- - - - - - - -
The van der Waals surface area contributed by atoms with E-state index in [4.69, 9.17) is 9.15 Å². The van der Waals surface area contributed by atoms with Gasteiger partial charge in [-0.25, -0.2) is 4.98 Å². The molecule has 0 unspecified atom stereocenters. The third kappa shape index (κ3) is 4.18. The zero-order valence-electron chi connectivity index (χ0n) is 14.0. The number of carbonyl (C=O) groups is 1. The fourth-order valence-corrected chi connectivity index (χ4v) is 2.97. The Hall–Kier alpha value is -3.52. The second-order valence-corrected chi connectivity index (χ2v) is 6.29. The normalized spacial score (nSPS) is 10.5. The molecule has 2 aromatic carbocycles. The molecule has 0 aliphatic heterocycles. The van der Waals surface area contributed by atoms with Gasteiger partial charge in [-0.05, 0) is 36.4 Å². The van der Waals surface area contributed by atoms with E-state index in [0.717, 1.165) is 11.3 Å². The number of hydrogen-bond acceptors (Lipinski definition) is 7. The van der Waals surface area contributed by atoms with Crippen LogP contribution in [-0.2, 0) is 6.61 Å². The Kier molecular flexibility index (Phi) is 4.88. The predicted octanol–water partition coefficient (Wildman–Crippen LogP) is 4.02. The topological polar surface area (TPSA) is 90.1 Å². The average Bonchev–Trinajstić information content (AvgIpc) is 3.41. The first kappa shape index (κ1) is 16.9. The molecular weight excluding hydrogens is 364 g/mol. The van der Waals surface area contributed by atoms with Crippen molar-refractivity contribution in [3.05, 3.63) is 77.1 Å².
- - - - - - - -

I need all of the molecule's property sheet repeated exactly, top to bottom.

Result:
The van der Waals surface area contributed by atoms with E-state index in [4.69, 9.17) is 9.15 Å². The van der Waals surface area contributed by atoms with Gasteiger partial charge in [-0.25, -0.2) is 4.98 Å². The molecule has 0 unspecified atom stereocenters. The third kappa shape index (κ3) is 4.18. The zero-order valence-electron chi connectivity index (χ0n) is 14.0. The number of carbonyl (C=O) groups is 1. The fourth-order valence-corrected chi connectivity index (χ4v) is 2.97. The Hall–Kier alpha value is -3.52. The second-order valence-corrected chi connectivity index (χ2v) is 6.29. The normalized spacial score (nSPS) is 10.5. The molecule has 2 aromatic carbocycles. The molecule has 0 aliphatic heterocycles. The van der Waals surface area contributed by atoms with Gasteiger partial charge in [-0.05, 0) is 36.4 Å². The van der Waals surface area contributed by atoms with E-state index in [0.717, 1.165) is 11.3 Å². The number of hydrogen-bond acceptors (Lipinski definition) is 7. The van der Waals surface area contributed by atoms with Crippen LogP contribution in [-0.2, 0) is 6.61 Å². The Kier molecular flexibility index (Phi) is 4.88. The predicted octanol–water partition coefficient (Wildman–Crippen LogP) is 4.02. The topological polar surface area (TPSA) is 90.1 Å². The average Bonchev–Trinajstić information content (AvgIpc) is 3.41. The first kappa shape index (κ1) is 16.9. The molecular weight excluding hydrogens is 364 g/mol. The van der Waals surface area contributed by atoms with Crippen molar-refractivity contribution in [3.05, 3.63) is 77.1 Å².